The final result: Keeping that pointy end in the right direction.




More good info. from DTG.

Some history on the USMC ILBE:

As stated, the ILBE was produced by Arcteryx, a well-respected civilian backpack manufacturer. There are actually 2 generations of the ILBE. The first gen., produced in 2004 will have black padding and the later gen. will have coyote padding. The major problem with the ILBE for the Marines was the internal frame, which consists of 2 metal outside bands and 2 larger spars that run down the middle of the back.  The pack works fine in a civilian backpacking role, however, the two spars in the middle make it nearly impossible to wear the pack while also wearing the rear SAPI or the follow-on ESAPI plate in their modular tac. vest. So, unless you plan on toting it around while wearing your body armor, don’t throw out the 15 ILBEs you picked up for your group at a great price down at the Army/Navy store.

DTG also mentioned the Military Sleep System. These are popping up at surplus stores and gun shows everywhere. Hint: don’t buy the ACU camouflaged bivy, stick with the Woodland pattern. The system consists of 4 parts: A compression bag, a Gortex bivy, a green light patrol bag and a heavier black intermediate cold weather bag. The patrol bag is touted to keep you warm to 35 deg. The black bag to -5, and in when snapped together down to -30. YMMV depending on what you consider comfortable. Here in the Southern Appalachians, the system works fine. You have to get out and test them in the cold in your AO.

In the interest of lowering our ruck weight and bulk, a few friends and I have tested a bivy, made by Survive Outdoors Longer. The Escape is a highly water-resistant, breathable, thermal insulated, very lightweight (8.5 oz) bivy. This thing is tiny when rolled up in its stuff sack. In case you are concerned about the blaze orange color (and you should be), they do come in green.

I have used it extensively with the MARPAT woobie down to 20 deg. F. and down to 4 deg. F. with the green patrol bag. All tests were done while wearing a long-sleeved shirt and long pants, light polypro long underwear pants, a poly t-shirt, light wool socks, walking shoes and a poly snookie.  I also used my Klymit Static V2 sleeping pad (which now comes in a subdued color version called the Recon) for ground insulation. No overhead cover was used. I slept like a baby.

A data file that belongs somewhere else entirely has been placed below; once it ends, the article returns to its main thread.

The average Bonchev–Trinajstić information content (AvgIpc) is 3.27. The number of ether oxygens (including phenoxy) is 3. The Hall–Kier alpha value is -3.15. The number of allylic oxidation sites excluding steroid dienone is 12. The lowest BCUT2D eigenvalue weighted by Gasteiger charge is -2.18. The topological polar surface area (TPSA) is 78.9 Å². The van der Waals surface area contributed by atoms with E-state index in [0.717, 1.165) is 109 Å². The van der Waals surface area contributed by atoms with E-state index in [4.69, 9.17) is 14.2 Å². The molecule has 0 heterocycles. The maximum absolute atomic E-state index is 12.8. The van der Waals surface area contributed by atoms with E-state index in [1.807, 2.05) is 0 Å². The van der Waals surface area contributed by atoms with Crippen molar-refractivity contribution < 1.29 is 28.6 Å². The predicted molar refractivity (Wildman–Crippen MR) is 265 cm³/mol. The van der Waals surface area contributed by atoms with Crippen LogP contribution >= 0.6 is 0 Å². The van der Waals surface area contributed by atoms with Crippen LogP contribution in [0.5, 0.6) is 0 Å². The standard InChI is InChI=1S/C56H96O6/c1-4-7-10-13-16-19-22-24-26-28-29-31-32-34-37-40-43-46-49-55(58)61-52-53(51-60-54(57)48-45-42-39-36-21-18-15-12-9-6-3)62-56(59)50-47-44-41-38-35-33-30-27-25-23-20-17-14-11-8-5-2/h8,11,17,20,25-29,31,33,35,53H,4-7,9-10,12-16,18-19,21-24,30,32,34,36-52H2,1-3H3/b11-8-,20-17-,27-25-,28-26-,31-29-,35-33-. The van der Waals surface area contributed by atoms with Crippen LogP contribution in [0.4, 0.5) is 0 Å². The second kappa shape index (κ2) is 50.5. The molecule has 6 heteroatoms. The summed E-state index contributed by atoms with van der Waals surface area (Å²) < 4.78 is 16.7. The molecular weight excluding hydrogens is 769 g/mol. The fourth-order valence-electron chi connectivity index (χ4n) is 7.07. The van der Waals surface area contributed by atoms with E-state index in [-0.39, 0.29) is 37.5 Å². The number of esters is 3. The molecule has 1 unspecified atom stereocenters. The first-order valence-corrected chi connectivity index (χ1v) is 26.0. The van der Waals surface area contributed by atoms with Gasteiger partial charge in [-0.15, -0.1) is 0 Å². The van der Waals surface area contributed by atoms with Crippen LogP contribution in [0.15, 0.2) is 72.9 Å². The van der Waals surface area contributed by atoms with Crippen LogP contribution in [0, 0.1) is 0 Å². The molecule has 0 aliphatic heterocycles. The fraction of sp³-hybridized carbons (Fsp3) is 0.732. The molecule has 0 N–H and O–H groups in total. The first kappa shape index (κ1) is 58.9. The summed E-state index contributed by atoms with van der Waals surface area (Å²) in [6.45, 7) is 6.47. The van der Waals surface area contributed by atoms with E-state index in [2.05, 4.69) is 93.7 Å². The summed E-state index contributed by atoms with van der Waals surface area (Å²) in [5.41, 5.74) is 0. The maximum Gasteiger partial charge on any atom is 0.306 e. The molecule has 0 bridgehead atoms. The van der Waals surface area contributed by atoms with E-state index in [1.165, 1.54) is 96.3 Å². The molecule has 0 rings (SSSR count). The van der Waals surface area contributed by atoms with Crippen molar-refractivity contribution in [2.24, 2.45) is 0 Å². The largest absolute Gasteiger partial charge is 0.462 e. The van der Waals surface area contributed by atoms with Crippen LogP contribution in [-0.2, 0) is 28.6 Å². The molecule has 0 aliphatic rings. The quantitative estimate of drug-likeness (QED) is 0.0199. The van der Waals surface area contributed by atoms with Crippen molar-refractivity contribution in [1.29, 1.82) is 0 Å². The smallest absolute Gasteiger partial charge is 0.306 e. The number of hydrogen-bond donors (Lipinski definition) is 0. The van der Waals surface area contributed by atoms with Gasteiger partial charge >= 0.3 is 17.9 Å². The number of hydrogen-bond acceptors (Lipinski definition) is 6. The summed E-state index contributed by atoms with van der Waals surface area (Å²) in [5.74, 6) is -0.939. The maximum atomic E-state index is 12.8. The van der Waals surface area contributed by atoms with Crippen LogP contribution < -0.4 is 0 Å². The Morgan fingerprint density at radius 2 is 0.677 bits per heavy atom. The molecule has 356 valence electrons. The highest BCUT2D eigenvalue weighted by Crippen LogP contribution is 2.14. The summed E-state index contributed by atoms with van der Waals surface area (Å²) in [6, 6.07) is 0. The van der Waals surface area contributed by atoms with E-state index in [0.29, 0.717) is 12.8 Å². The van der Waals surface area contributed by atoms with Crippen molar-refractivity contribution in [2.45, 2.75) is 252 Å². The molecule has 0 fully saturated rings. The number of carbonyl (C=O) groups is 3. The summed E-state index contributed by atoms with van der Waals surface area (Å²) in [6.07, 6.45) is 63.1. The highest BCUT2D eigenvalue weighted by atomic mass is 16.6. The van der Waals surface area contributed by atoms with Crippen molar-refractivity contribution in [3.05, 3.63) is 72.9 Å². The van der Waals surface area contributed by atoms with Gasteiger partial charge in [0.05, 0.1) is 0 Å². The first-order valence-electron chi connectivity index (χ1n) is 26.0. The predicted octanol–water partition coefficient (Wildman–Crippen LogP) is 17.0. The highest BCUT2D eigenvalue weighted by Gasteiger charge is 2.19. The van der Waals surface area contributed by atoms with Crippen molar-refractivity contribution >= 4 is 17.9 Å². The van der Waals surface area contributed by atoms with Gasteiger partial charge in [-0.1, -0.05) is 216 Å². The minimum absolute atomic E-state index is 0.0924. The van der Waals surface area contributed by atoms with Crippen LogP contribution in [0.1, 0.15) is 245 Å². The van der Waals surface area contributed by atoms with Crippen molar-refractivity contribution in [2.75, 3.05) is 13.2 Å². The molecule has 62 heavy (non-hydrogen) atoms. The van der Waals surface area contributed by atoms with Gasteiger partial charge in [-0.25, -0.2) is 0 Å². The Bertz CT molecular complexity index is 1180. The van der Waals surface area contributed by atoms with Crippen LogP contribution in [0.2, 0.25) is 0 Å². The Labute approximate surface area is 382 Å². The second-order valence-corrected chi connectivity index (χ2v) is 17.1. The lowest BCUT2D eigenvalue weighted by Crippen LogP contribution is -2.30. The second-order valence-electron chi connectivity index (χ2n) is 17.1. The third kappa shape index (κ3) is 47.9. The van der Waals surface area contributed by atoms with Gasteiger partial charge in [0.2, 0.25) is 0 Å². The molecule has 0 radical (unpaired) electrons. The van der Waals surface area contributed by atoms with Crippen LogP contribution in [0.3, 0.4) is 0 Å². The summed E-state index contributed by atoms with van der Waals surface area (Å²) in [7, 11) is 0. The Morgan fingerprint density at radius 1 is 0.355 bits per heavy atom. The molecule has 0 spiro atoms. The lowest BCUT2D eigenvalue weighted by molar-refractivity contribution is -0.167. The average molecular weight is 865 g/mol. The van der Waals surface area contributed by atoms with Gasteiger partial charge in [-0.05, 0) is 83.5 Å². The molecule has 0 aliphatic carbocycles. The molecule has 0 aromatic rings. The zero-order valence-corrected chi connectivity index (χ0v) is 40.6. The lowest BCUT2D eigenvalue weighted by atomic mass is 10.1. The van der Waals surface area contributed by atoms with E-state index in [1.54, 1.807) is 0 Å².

The Military Gortex bivy is bullet proof and you will probably get a thousand nights sleep out of it. It is very bulky and provides very little to no insulation. Will the SOL bivy hold up as well? Most likely not. I’ve used it several times this winter and if I can get one seasons use out of it and cut down on weight and bulk, allowing me to carry more ammo, I’ll buy several to keep on hand. Another plus, using the SOL allows me to go with the woobie or lighter patrol bag which also cuts down on weight and bulk. I was also able to ditch the issue compression bag and replace it with a smaller, lighter civilian version since I was only using one bag. The downsides: the SOL bivy’s zipper system is only  about 30 inches long, but with practice, I can slip out of the top of it very quickly; less than 3 seconds. It is also tight around the shoulders, so if you are not used to mummy style bags or are claustrophobic, this might not be the bivy for you. Good hunting.



Study this, get out and practice as a team, and build your IAD SOPs.


From over the transom:

First off, a little background.  I enlisted in the Army when I was 18 as an 11B (Infantryman) and have now served 6 years.  During that time I’ve spent two tours in Iraq and one in Afghanistan, on the line. (Rapid deployments, 6 months or less)  I was assigned to a sniper team and graduated from Sniper School recently and have been a recon sniper team leader for 18 months now.  

I had originally titled this brief article, “Recon, another essential element in conducting combat operations.”  After some thought, I decided to remove “combat” from the title because reconnaissance goes well beyond combat operations and it is critical to understand this.  Every day, everywhere, every minute you are conducting some type of recon whether you realize it or not.

It’s time to begin learning and, more importantly, understanding the information you are gathering and how to…